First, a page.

Superficial Vein Thrombosis Linked to DVT

Small study suggests that one-quarter of patients may have a deep vein thrombosis

MONDAY, July 20 (HealthDay News) -- Patients with superficial vein thrombosis in the lower extremities should be evaluated for the presence of deep vein thrombosis, according to a study published in the July issue of the Archives of Dermatology.

Barbara Binder, M.D., of the Medical University of Graz in Austria, and colleagues studied 46 patients with sonographically proven superficial vein thrombosis.

The researchers identified a usually asymptomatic deep vein thrombosis in 24 percent of the patients. In these patients, 73 percent of the newly identified deep vein thromboses were in the affected leg, 9 percent were in the unaffected leg, and 18 percent were in both legs. They also found that all patients with deep vein thrombosis had a superficial vein thrombosis on the lower leg.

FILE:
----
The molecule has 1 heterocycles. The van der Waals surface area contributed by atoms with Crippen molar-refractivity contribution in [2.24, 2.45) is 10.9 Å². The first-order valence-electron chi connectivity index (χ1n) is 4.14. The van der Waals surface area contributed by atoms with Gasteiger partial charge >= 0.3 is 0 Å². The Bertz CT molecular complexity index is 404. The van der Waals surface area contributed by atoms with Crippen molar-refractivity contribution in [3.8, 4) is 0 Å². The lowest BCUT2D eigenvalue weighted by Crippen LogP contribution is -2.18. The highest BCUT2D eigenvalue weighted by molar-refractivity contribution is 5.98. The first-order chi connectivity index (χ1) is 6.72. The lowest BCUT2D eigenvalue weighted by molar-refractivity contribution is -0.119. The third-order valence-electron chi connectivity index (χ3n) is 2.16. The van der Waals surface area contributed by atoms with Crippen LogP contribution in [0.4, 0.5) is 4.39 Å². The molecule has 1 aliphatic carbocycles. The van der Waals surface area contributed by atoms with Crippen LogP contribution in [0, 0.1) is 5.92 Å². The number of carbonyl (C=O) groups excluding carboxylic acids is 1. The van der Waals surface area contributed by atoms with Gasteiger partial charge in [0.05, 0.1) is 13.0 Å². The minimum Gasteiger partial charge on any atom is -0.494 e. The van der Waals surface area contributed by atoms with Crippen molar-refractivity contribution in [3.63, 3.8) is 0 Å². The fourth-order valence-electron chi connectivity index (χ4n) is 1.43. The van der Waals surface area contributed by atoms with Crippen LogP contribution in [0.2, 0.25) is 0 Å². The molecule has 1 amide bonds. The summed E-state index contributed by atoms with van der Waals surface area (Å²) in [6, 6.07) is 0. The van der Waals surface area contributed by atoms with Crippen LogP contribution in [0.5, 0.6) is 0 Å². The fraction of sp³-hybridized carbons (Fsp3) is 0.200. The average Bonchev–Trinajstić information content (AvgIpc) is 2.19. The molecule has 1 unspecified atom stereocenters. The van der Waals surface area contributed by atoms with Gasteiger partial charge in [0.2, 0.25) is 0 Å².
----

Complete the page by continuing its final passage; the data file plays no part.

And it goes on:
"The results of this study indicate that concurrent deep vein thrombosis is more likely when superficial vein thrombosis affects the lower leg," the authors conclude. "In these cases, the deep veins should be assessed by color-coded duplex sonography (from the inguinal region to the ankle) to exclude or confirm acute deep vein thrombosis. We recommend also evaluation of the contralateral leg in cases of SVT with a substantially elevated D-dimer level and any symptoms of deep vein thrombosis to insure the best medical care and thus hopefully prevent pulmonary embolism or post-thrombotic syndrome."

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